So we have an overweight stage magician with Dex 13 and “card tricks switch on”.
      Then we have a dancer with a crippled hand with Dex 13 and “dancing switch on”.

      Can we now introduce “average guy with good genes” with Dex 13 due to lucky chargen roll and no switch on (or a switch on unrelated stuff like “wine connoisseur”, linked to his Int-11, maybe?).

      Ok. Can we posit that he would be better at dancing then the stage magician, and better at handling card than the crippled dancer? Or do we need a switch for those too? like “crippled hand switch, when on character is at -3 to Dex based stuff requiring fine hand coordination”?

    • By making “Card Tricks” a widget that sits outside of what a character can normally do, a stage magician overweight or not would not be able to perform the card trick without the widget. The Card Trick widget might itself require a Dexterity check to perform. In this case, a clumsy magician with a 9 (-1) Dexterity, for example, and a nimble magician with a 16 (+3) Dexterity would make a check to perform the card trick. If the game uses a DC 10 for all non-attack, non-ST tasks, then the clumsy magician would pull off the card trick less often than the nimble one. Go back to the guy with good genes. Unless he has the Card Trick widget, he just can’t perform the trick.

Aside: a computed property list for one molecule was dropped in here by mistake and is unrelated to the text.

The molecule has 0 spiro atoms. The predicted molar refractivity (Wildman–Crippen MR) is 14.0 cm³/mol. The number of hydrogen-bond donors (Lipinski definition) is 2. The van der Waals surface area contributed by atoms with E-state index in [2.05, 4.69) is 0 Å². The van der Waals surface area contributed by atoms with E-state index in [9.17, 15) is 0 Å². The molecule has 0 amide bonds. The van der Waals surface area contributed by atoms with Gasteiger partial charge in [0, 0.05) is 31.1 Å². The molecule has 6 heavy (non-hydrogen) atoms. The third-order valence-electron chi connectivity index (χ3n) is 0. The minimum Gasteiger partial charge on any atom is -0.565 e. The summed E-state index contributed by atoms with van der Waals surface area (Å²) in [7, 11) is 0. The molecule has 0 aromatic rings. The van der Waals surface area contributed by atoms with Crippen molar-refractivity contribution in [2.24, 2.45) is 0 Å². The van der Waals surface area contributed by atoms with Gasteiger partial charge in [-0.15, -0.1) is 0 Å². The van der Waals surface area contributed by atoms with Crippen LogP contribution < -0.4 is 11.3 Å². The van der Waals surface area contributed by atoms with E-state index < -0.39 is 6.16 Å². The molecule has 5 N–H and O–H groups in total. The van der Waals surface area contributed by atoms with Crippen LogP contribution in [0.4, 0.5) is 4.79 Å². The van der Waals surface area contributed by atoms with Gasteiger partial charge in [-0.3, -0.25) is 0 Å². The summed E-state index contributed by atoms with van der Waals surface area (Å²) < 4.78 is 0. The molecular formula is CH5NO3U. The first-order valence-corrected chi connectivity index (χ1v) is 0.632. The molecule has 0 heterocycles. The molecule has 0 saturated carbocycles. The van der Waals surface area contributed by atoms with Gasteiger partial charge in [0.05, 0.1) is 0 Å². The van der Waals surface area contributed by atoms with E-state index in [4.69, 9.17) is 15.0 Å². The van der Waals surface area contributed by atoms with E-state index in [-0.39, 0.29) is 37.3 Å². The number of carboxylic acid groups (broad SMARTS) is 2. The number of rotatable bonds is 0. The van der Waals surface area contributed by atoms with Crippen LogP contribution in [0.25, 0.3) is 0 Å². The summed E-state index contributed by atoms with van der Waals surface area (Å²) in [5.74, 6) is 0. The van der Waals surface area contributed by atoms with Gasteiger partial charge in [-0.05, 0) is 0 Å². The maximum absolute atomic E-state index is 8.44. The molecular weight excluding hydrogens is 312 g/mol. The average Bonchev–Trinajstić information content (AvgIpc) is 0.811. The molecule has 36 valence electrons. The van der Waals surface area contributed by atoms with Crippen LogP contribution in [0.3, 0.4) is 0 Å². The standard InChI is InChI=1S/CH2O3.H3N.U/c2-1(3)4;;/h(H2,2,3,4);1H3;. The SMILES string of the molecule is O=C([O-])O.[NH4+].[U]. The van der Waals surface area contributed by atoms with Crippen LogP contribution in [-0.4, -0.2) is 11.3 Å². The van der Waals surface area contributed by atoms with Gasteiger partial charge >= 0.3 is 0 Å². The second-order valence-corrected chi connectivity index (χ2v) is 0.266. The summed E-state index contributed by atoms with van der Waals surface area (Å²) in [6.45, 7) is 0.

I think this is misleading b/c I’m not sure this gets at what I want. Let’s try this again with Open Lock. And just use 3/4 modifiers.

      Imagine three characters. Fritz the Fighter, Gomez the Clumsy Rogue (Dex 7), and Slick the Nimble Rogue (Dex 17). The rule is that only characters with the Open Lock widget can attempt to open locks. All three characters come to a locked door. Fritz the fighter can’t pick the lock so he decides to kick it down. Gomez and Slick fill their pants with crap, suspecting there is an evil bad guy on the other side. They tell Fritz to chill out. Gomez, cocky, says “I’ll handle it. After all, I know how to open locks.” Since the game uses DC 10, Gomez needs to roll an 12 (he has a -2 modifier) or better on his Dex check to open the lock. Slick says, “Hey Bub. I got this.” Slick only needs to roll a 7 or better since he has a +3.